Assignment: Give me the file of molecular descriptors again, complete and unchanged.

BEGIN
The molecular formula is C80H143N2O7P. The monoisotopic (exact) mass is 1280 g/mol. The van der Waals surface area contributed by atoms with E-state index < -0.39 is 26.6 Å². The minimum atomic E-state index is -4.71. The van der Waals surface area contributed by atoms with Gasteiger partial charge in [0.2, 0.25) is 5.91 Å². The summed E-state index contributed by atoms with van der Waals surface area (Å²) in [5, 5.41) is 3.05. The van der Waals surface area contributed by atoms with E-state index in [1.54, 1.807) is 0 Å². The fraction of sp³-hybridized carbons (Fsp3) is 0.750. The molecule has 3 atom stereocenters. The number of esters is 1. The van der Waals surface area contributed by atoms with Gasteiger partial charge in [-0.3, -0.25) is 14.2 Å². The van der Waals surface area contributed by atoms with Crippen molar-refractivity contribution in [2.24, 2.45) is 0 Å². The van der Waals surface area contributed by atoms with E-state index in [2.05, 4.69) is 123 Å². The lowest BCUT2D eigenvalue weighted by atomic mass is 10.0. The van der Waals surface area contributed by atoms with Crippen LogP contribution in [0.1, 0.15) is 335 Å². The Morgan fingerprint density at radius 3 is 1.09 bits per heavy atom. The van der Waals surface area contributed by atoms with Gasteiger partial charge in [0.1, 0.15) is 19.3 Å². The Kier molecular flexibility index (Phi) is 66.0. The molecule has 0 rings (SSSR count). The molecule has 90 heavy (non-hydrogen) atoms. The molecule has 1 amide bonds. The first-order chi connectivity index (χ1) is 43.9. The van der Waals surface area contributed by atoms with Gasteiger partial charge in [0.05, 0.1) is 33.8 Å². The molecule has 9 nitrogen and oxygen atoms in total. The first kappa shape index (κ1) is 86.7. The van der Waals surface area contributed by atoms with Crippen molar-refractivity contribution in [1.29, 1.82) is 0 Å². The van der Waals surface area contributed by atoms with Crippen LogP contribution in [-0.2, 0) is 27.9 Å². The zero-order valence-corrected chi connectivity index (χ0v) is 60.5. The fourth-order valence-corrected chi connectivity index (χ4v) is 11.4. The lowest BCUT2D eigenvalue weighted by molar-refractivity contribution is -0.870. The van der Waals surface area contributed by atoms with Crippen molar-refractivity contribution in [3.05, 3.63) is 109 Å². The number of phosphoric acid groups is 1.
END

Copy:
The molecular formula is C80H143N2O7P. The monoisotopic (exact) mass is 1280 g/mol. The van der Waals surface area contributed by atoms with E-state index < -0.39 is 26.6 Å². The minimum atomic E-state index is -4.71. The van der Waals surface area contributed by atoms with Gasteiger partial charge in [0.2, 0.25) is 5.91 Å². The summed E-state index contributed by atoms with van der Waals surface area (Å²) in [5, 5.41) is 3.05. The van der Waals surface area contributed by atoms with E-state index in [1.54, 1.807) is 0 Å². The fraction of sp³-hybridized carbons (Fsp3) is 0.750. The molecule has 3 atom stereocenters. The number of esters is 1. The van der Waals surface area contributed by atoms with Gasteiger partial charge in [-0.3, -0.25) is 14.2 Å². The van der Waals surface area contributed by atoms with Crippen molar-refractivity contribution in [2.24, 2.45) is 0 Å². The van der Waals surface area contributed by atoms with E-state index in [2.05, 4.69) is 123 Å². The lowest BCUT2D eigenvalue weighted by atomic mass is 10.0. The van der Waals surface area contributed by atoms with Crippen LogP contribution in [0.1, 0.15) is 335 Å². The Morgan fingerprint density at radius 3 is 1.09 bits per heavy atom. The van der Waals surface area contributed by atoms with Gasteiger partial charge in [0.1, 0.15) is 19.3 Å². The Kier molecular flexibility index (Phi) is 66.0. The molecule has 0 rings (SSSR count). The molecule has 90 heavy (non-hydrogen) atoms. The molecule has 1 amide bonds. The first-order chi connectivity index (χ1) is 43.9. The van der Waals surface area contributed by atoms with Gasteiger partial charge in [0.05, 0.1) is 33.8 Å². The molecule has 9 nitrogen and oxygen atoms in total. The first kappa shape index (κ1) is 86.7. The van der Waals surface area contributed by atoms with Crippen molar-refractivity contribution in [1.29, 1.82) is 0 Å². The van der Waals surface area contributed by atoms with Crippen LogP contribution in [-0.2, 0) is 27.9 Å². The zero-order valence-corrected chi connectivity index (χ0v) is 60.5. The fourth-order valence-corrected chi connectivity index (χ4v) is 11.4. The lowest BCUT2D eigenvalue weighted by molar-refractivity contribution is -0.870. The van der Waals surface area contributed by atoms with Crippen molar-refractivity contribution in [3.05, 3.63) is 109 Å². The number of phosphoric acid groups is 1.